The first hard task I was given was when I had to research TV stations within certain states where one of our clients was hosting an engineering camp for kids. I had to then call those TV stations every morning at 8 a.m. asking if they had received our news release and would be interested in hearing more about it. This my friends, is called cold calling and pitching. I had a script of what to say, but every phone call was different. Sometimes they wouldn’t answer, sometimes they would be short and hang up quickly and other times, the lucky times, they would be kind and polite and interested in hearing more, but those times were rare. Most of my luck was from my email pitching and was greatly rewarded by being picked up in CBS and ABC on TV. Getting my pitch onto TV was probably the highlight of my career so far. But don't worry, I got to do a lot more at David James besides just calling news stations the second I woke up. I was also in charge of gathering media lists for many different clients, creating email pitches to send out a press release, attend meetings and even a protest (that was pretty fun) and gather data afterwards whether or not we were able to get spots in the media.
I learned a lot in those three short months more than I had learned in the classroom. Although what I had learned in the classroom had helped me in some aspects, a lot of it was hands on learning. One piece of advice my supervisor left me with was “don’t be afraid to take feedback”. In this time period, I think a lot of people assume that what they do is perfect and that there is no room for feedback. But they’re wrong. There is always room for feedback and growing for someone in PR. There would be many times I would send Chris a pitch and he would send it back with many edits. Some people would look at that and be offended that they're work wasn’t exactly right the first time. But in PR it’s always important to get your stuff double, maybe tripled checked. You don’t want to send something with a million grammar errors or mistakes (may have had a few of those in my time), you want it to be the best version possible just like yourself. I don’t think anyone can prepare you for what working in agency is going to be like, every agency and company is different. Everyone has a different way of doing things and I think that’s something really cool about PR, it’s ever changing and you are ever learning.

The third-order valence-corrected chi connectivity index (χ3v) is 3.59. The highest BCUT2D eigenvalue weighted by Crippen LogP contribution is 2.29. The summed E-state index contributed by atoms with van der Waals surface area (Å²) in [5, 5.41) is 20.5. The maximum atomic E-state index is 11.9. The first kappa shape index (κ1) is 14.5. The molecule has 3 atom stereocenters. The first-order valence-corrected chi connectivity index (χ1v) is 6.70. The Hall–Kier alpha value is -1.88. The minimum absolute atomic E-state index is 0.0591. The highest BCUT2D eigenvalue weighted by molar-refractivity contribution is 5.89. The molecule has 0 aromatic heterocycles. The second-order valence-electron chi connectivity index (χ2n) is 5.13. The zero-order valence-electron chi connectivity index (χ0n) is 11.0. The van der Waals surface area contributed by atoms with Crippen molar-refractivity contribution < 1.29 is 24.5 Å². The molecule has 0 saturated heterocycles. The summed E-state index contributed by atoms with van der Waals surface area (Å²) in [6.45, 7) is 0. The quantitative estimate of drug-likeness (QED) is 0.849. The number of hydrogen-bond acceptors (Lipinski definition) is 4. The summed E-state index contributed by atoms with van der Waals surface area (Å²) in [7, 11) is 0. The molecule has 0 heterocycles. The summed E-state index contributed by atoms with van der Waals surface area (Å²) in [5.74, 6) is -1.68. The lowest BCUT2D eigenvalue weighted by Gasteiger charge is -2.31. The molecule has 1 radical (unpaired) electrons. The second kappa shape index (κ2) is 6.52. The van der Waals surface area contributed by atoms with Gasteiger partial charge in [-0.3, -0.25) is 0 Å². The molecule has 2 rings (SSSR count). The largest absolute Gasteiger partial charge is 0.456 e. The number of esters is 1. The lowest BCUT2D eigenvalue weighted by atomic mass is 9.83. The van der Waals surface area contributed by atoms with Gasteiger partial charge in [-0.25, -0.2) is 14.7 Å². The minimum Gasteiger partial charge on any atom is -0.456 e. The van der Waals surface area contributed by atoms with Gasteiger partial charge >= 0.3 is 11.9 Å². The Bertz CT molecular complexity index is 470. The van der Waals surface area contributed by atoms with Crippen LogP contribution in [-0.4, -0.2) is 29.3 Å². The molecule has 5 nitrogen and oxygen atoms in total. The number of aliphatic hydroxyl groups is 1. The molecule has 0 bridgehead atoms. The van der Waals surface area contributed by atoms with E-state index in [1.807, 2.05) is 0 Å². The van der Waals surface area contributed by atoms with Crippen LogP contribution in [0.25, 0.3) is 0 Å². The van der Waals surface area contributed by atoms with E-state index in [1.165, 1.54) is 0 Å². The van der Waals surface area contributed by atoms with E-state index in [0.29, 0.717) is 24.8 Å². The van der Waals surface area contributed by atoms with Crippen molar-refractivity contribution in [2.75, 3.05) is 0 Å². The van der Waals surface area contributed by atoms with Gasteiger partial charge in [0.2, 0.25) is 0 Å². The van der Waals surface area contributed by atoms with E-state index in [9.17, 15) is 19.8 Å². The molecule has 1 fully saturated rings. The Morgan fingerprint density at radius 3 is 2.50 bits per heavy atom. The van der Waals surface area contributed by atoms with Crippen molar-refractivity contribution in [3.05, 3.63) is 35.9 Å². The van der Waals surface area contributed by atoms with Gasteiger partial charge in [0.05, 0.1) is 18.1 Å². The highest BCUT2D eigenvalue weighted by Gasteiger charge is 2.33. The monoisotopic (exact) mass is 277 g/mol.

Recently, stand-up comedian Louis C.K. returned to New York comedy club, the Comedy Cellar after nine months of being disgraced in the comedy/entertainment community due to sexual misconduct being brought to light in the wake of the #MeToo movement. I think what C.K. did was completely disgusting and unacceptable, but should that moronic behavior bar him from the opportunity to reflect on an awful mistake and emerge a better person? This was certainly an intense, controversial topic of discussion on social media.
Many celebrities voiced their opinion on the matter on Twitter and Instagram including “Saturday Night Live” cast member Michael Che on one side of the argument, and comedian Kathy Griffin on the other. Che made a statement saying he doesn’t know any of the accusers, but that everyone should have a chance to speak freely and make a living for themselves. Meanwhile, Kathy Griffin took to Twitter to point out that there are tons of talented, up-and-coming comics trying to get just a few minutes in the spotlight, and Louis C.K. gets to walk right back up on stage, taking that opportunity away from them.
It’s times like this when you take a step back and realize what a huge impact social media has had and the voice it’s given to so many people. Before the likes of Twitter, Instagram, etc., the public outcry over a controversy like this simply wouldn’t be heard. Whatever you might think of the Louis C.K. situation, we’re all empowered by the tiny devices in our pockets to speak publicly and demand change whenever necessary.
On the morning of August 12, 2018 racist and fat shaming tweets surfaced on Twitter belonging to beauty blogger, Laura Lee. In a series of poor actions, the YouTuber, who had amassed over 5 million subscribers, deactivated her Twitter, posted a regularly scheduled video without addressing the situation, and after backlash, uploaded a four-minute apology video.
The apology was not received well by her audience. Her subscriber count dwindled by the minute, with a total loss of over 600,000 followers. Major brands associated with the influencer, including Ulta Beauty, Morphe, Boxycharm, and more, severed ties.
In her apology video, the 29-year-old, who is an Alabama native, blamed the “so vile and disgusting” 2012 tweets on lack of knowledge, despite being 23 at the time of publication. She also claimed that they had been retweeted, when screen shots proved that they were in fact written by her. The backlash was obvious. Viewers did not believe crying for four-minutes on camera was the most effective way to acknowledge the situation. It resonated more with her feeling sorry for being caught, rather than accepting the blame of her mistake.